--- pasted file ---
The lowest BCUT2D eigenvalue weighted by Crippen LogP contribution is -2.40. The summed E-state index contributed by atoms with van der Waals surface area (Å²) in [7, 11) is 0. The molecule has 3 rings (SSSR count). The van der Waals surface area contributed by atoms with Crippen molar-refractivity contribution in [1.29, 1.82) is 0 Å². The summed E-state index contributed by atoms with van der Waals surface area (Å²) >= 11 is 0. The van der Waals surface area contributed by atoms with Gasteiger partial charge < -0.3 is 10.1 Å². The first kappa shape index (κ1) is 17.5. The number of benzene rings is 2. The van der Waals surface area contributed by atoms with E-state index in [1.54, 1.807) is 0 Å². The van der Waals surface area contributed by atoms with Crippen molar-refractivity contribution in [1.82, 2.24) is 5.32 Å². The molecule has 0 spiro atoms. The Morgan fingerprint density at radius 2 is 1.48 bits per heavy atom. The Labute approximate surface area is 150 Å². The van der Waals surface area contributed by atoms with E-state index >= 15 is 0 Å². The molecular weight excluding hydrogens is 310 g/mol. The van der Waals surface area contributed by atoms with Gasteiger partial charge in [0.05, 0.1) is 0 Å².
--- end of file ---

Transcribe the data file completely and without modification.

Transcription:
The lowest BCUT2D eigenvalue weighted by Crippen LogP contribution is -2.40. The summed E-state index contributed by atoms with van der Waals surface area (Å²) in [7, 11) is 0. The molecule has 3 rings (SSSR count). The van der Waals surface area contributed by atoms with Crippen molar-refractivity contribution in [1.29, 1.82) is 0 Å². The summed E-state index contributed by atoms with van der Waals surface area (Å²) >= 11 is 0. The van der Waals surface area contributed by atoms with Gasteiger partial charge < -0.3 is 10.1 Å². The first kappa shape index (κ1) is 17.5. The number of benzene rings is 2. The van der Waals surface area contributed by atoms with E-state index in [1.54, 1.807) is 0 Å². The van der Waals surface area contributed by atoms with Crippen molar-refractivity contribution in [1.82, 2.24) is 5.32 Å². The molecule has 0 spiro atoms. The Morgan fingerprint density at radius 2 is 1.48 bits per heavy atom. The Labute approximate surface area is 150 Å². The van der Waals surface area contributed by atoms with E-state index >= 15 is 0 Å². The molecular weight excluding hydrogens is 310 g/mol. The van der Waals surface area contributed by atoms with Gasteiger partial charge in [0.05, 0.1) is 0 Å².